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What Comes Out the Rear is Just as Important as What Goes in the Mouth     

Dr. Al Townshend

The butt of a dog or cat is not the typical discussion Guardians have about their pets, but it can be an important consideration for their health and well-being.


A Little Anatomy

  • The rectum and anus control the removal of fecal waste from the body. 
  • Numerous nerve endings around the rectum make this part of the body more sensitive than other parts. 
  • There are two anal glands, one on each side of the rectum, that produce a foul-smelling lubricant.


The Scoop on the Poop


  • It is normal for the pet’s regular bowel movement to be easily expelled and of a firm consistency. It is typical to have one or two movements a day. Usually, a pet’s stool is normal; however, when there is a problem, it is important to catch it early to avoid discomfort and costly expenses.
    • Straining to have a bowel movement can indicate a problem.
    • A mucus-coated stool can signify inflammation of the cells in the digestive tract.
    • Small white wiggly pieces on the surface of the stool or long white worms in the stool are signs of internal parasites.
    • Dark, partially digested blood in the stool suggests issues in the intestinal tract.
    • Fresh red blood can be from the rectum itself.
    • Close observation of the stool and the ease of having a bowel movement is essential in detecting problems early.


Prevention and Solutions

  • Like humans, every pet is different, and finding the right food for each pet is essential in assuring a consistently firm stool.
  • Ensure the digestive tract must have all it needs to assure proper and complete digestion of nutrients.
    • Probiotics, prebiotics, and digestive enzymes are all necessary for the best digestion.
  • Regular veterinary checks for internal parasites.
  • Taking all possible steps to prevent the pet from getting into foods and other substances that can upset the gut. Dietary indiscretion is a common cause of changes in the stool.

Arming the pet’s home first-aid kit with probiotics, soothing fiber supplements, and simple antidiarrhea medications can resolve unexpected issues quickly and avoid discomfort, a mess in the home and save an emergency veterinary visit. Be sure to avoid anti-diarrheals that contain aspirin. Visit your local Pet Planet to begin building your pet’s first aid kit.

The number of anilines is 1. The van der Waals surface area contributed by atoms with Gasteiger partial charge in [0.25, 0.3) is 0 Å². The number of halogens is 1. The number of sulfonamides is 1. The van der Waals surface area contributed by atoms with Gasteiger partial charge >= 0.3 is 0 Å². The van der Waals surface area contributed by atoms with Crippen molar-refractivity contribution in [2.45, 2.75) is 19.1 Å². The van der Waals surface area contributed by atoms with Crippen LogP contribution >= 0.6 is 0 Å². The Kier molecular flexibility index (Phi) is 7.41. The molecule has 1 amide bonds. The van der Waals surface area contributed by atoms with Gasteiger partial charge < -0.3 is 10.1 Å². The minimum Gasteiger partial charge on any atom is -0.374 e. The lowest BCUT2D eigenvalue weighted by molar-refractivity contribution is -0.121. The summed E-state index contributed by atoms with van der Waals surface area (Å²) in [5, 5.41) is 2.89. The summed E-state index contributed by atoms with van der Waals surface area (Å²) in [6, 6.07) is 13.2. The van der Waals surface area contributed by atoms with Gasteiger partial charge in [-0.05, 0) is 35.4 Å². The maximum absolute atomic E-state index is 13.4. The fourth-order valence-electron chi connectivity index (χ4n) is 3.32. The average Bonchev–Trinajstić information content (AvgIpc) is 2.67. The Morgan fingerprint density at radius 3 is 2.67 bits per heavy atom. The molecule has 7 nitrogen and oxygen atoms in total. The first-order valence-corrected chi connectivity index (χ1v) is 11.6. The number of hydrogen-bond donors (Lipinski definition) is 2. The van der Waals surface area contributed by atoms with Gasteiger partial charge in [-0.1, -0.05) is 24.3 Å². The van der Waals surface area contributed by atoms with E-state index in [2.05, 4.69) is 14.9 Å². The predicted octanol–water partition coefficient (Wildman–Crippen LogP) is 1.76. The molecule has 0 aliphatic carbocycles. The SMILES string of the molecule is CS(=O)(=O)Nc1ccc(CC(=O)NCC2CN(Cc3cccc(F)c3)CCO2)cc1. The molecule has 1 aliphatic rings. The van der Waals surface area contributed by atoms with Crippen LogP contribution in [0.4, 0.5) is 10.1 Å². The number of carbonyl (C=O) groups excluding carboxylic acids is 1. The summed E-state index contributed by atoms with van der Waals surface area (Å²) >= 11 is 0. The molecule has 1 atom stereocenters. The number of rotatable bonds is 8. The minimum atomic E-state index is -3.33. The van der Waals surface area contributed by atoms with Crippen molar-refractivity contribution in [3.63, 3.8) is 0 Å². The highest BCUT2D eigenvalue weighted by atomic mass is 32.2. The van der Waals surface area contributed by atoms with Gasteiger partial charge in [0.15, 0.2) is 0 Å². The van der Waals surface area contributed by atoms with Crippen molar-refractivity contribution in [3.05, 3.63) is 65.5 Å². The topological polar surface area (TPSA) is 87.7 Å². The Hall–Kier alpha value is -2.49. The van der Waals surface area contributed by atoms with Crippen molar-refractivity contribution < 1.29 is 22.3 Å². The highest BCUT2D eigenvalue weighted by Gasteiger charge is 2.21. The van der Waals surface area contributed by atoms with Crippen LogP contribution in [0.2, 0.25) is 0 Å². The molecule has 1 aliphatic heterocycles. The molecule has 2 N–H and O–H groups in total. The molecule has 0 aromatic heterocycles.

The Rectum and Area Around the Rectum


  • The rectum should be symmetrical, clean, and slightly pink.
    • Rectal and anal gland tumors appear as lumps on a portion of the rectal tissue and the area around the rectum.
    • Scooting or dragging the rectum across the floor can indicate irritation, enflamed or swollen anal glands, infection, and other potentially serious conditions. A flea infestation can also irritate the sensitive area around the rectum.
  • A pet normally keeps the rectal area clean through grooming. When the site is dirty, or there are feces on the hair around the rectum, it is a sign there is a problem. 
  • Some canine breeds have an increased risk of a Perianal Hernia. Welsh Corgis, Boston Terriers, Boxers, Collies, Kelpies, Dachshunds, Old English Sheepdogs, and Pekingese are at higher risk than other breeds. If there is a bulging around the rectum, a veterinarian must quickly evaluate the condition and the risk to the pet.
  • Anal gland disease is a common condition in smaller canine breeds caused by clogging or infection of glands located on each side of the rectum. There normal smelly liquid is typically squeezed out during defecation. If the sacs become clogged, they swell, become impacted, and can burst to the outside, abscess, and they are extremely uncomfortable for the pet.
    • Some pets require the anal glands be expressed at times. It is not advisable for the Guardian to attempt this. It can be uncomfortable for the pet and the very messy for the Guardian and the home.


Prevention and Solutions

  • Making sure the rectum and area around the rectum are clean, especially after a bowel movement can detect problems early and offer easier and less costly treatments.
    • Frequent checks can detect tumors and swelling early and affords the best solution.
  • Detecting abnormal growths and the pet expressing significant discomfort are indications the pet should be seen by the veterinarian as soon as possible.

It seems that every pet will at some point in their life have digestive issues that are reflected in the rectal area. At Pet Planet, we offer quality foods and supplements to help support healthy digestion.

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